• Accept and embrace body shape – health and success is not measured through weight loss and we seek to improve body acceptance and respect.
  • Accept and embrace movement – incorporating physical activity you enjoy and feels good rather than exercising as punishment or to “burn calories”.
  • Accept and embrace the non-diet approach – including a variety of foods in your diet and avoiding unnecessary restrictions.
Through support with a dietitian you are able to develop a comfortable and calm approach to food, eating and your body.

Can I lose weight with this approach?

It is normal to want to lose weight, after all we are living in a weight obsessed society. It is very much the norm to believe weight defines our health and worth. The non-diet approach recognises these desires and provides you with the tools to assess if these thoughts are helpful or harmful to your long-term health. 

It is important to recognise that you have autonomy over your body and whether you decide to pursue intentional weight loss or not is up to you. But having informed consent before beginning a restrictive style of eating can help you decide if this is the right path for you. We all have the right to choose which foods we want to eat. 

Enjoy food and socialising over food without guilt using the non-diet approach

Diet vs non-diet approach

Here is a summary of what the diet and non-diet approach involves to help you understand their differences.

The diet approach:

  • Monitors success through weight loss.
  • Is prescriptive and relies on external rules around food, nutrients, and calories.
  • Encourages us to ignore our body’s hunger signals.
  • Causes feelings of guilt or shame when you “break” a diet rule or gain weight.
  • Associates weight with health.
  • Is associated with an increased risk of developing an eating disorder and chronic diseases such as heart disease and diabetes.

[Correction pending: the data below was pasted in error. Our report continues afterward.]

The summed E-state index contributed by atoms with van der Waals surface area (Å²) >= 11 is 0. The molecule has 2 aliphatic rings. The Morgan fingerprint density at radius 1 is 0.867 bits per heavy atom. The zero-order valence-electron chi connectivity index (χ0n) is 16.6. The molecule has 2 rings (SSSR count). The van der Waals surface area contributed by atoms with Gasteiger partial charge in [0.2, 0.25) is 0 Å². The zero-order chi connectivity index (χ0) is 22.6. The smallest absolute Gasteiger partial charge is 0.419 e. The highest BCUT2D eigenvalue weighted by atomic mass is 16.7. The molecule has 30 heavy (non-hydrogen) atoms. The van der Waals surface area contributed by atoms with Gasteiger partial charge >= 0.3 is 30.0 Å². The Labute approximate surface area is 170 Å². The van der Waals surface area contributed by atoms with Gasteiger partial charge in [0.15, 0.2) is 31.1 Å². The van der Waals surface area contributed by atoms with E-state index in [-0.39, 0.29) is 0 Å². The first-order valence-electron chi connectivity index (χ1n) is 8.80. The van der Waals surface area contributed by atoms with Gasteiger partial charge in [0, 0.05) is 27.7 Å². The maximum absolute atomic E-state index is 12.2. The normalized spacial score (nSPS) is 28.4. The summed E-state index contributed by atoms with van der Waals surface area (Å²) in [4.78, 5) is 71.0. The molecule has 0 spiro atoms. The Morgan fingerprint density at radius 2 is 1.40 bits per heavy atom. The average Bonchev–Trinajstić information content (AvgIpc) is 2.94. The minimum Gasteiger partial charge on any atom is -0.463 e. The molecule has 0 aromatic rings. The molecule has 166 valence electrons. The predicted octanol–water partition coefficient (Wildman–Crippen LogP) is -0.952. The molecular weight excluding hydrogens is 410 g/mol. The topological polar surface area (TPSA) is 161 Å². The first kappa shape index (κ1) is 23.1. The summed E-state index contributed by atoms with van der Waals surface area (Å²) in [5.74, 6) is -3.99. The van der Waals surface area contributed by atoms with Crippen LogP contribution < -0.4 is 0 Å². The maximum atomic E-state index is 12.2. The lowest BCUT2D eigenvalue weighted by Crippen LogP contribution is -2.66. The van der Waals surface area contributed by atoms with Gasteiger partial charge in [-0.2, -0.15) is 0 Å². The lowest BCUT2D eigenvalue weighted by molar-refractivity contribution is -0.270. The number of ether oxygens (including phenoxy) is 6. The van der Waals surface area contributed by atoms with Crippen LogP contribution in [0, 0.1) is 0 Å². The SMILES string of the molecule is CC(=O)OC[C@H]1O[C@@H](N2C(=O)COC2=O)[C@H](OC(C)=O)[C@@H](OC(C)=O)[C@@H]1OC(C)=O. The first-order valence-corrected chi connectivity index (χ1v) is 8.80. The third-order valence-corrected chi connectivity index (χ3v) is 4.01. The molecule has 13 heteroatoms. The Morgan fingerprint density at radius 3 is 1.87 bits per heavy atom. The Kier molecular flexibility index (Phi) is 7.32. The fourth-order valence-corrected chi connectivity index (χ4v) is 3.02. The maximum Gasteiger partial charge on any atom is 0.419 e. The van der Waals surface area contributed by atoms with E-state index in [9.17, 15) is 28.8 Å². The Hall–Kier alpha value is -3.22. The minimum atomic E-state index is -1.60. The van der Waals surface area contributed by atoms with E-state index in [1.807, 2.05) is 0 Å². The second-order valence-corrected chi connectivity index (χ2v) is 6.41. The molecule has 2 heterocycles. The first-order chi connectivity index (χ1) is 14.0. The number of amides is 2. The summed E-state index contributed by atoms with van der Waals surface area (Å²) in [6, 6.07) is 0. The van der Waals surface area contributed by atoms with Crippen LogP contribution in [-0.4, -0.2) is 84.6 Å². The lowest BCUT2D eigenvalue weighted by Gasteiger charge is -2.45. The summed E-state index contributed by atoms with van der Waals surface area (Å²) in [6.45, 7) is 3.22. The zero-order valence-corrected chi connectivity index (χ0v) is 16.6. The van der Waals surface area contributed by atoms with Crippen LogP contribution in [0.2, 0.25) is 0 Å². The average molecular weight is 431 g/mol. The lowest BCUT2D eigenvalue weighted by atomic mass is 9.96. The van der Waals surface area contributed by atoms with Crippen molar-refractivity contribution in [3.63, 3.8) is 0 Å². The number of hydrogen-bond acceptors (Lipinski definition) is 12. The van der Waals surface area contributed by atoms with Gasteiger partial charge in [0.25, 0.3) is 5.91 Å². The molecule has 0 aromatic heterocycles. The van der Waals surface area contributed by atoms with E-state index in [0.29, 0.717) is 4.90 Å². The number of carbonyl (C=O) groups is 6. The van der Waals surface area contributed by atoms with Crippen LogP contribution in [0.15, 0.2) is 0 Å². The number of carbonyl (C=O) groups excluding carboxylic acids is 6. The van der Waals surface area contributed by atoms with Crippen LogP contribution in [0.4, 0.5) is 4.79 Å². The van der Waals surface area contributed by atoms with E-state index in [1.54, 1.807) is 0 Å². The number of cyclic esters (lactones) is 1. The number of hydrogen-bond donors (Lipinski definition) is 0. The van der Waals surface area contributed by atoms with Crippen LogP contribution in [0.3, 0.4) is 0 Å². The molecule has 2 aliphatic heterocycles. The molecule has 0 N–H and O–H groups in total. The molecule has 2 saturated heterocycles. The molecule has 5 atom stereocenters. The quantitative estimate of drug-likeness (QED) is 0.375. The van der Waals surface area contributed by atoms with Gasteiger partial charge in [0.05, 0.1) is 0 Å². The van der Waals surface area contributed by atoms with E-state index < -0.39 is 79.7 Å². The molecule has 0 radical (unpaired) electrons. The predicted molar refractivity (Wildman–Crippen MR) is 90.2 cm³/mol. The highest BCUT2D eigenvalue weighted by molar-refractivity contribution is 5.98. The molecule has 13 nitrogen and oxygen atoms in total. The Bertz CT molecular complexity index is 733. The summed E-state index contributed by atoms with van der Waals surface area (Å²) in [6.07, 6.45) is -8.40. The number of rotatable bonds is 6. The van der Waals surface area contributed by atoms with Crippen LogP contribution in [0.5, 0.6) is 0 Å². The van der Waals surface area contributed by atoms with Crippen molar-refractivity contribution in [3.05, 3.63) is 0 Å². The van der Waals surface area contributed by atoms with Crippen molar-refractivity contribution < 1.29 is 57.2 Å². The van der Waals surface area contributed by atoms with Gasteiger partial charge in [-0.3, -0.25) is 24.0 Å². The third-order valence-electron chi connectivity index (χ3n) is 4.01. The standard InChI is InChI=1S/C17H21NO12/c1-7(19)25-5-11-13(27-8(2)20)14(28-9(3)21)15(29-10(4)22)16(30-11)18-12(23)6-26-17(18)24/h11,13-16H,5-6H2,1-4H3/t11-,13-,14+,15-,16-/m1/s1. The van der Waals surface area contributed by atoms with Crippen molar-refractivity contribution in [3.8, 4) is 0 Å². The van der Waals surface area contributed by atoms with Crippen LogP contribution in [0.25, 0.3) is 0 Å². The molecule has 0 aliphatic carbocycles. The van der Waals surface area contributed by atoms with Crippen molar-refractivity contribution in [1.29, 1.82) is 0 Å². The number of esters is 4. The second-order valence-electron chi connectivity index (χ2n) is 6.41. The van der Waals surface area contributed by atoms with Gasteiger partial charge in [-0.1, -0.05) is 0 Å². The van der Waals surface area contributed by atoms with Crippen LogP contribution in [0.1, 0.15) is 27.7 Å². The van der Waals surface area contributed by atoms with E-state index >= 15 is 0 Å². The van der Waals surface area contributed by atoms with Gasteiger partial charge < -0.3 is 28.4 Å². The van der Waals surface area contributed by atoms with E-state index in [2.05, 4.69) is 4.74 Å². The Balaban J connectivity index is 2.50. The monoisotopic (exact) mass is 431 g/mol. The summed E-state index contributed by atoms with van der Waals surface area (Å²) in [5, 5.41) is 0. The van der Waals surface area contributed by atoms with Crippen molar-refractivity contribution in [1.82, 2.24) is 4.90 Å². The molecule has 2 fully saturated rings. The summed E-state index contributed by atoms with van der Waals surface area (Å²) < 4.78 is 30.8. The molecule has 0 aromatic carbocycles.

The non-diet approach:

  • Does not use weight as a signifier of health or success.
  • Relies on internal cues of hunger and fullness.
  • Encourages eating for reasons other than hunger e.g. celebration and enjoyment.
  • Includes all foods and does not assign a moral “good” or “bad” label to food.
  • Encourages self-compassion and kindness.
  • Reframes exercise to be about enjoyment rather than punishment or to burn calories.
  • Promotes weight neutrality and body acceptance.
  • Is associated with improved psychological health, reduced binge eating and improvements to cholesterol and blood pressure.

Is the non-diet approach right for me?

The non-diet approach is appropriate for anyone who wants to develop a flexible style of eating that honours their innate body signals and does not focus on weight as a signifier of health. If you are interested in escaping the diet cycle and want to improve your relationship with food, the non-diet approach is perfect for you.

As you can see, I am a big fan of the non-diet approach and I hope this post helped you understand what it is and why it is so important. If you would like to start the process of breaking down those diet rules you can find out more about my online consultations here.